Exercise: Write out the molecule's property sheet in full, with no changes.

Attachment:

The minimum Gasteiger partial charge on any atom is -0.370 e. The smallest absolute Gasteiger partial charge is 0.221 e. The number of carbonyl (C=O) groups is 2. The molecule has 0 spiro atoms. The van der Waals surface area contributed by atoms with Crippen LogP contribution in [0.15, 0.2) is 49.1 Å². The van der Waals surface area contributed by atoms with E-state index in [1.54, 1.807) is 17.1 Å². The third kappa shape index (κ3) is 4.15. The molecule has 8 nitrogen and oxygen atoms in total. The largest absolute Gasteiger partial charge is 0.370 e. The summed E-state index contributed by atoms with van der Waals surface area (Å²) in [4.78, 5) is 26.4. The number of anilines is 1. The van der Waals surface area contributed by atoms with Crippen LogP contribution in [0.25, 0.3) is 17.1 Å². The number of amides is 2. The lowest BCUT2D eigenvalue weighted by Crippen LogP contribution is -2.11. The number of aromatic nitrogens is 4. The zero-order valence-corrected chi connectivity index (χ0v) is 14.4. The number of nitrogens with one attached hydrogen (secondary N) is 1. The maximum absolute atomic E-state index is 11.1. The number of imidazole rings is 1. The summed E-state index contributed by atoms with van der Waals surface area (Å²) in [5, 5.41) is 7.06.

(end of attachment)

The minimum Gasteiger partial charge on any atom is -0.370 e. The smallest absolute Gasteiger partial charge is 0.221 e. The number of carbonyl (C=O) groups is 2. The molecule has 0 spiro atoms. The van der Waals surface area contributed by atoms with Crippen LogP contribution in [0.15, 0.2) is 49.1 Å². The van der Waals surface area contributed by atoms with E-state index in [1.54, 1.807) is 17.1 Å². The third kappa shape index (κ3) is 4.15. The molecule has 8 nitrogen and oxygen atoms in total. The largest absolute Gasteiger partial charge is 0.370 e. The summed E-state index contributed by atoms with van der Waals surface area (Å²) in [4.78, 5) is 26.4. The number of anilines is 1. The van der Waals surface area contributed by atoms with Crippen LogP contribution in [0.25, 0.3) is 17.1 Å². The number of amides is 2. The lowest BCUT2D eigenvalue weighted by Crippen LogP contribution is -2.11. The number of aromatic nitrogens is 4. The zero-order valence-corrected chi connectivity index (χ0v) is 14.4. The number of nitrogens with one attached hydrogen (secondary N) is 1. The maximum absolute atomic E-state index is 11.1. The number of imidazole rings is 1. The summed E-state index contributed by atoms with van der Waals surface area (Å²) in [5, 5.41) is 7.06.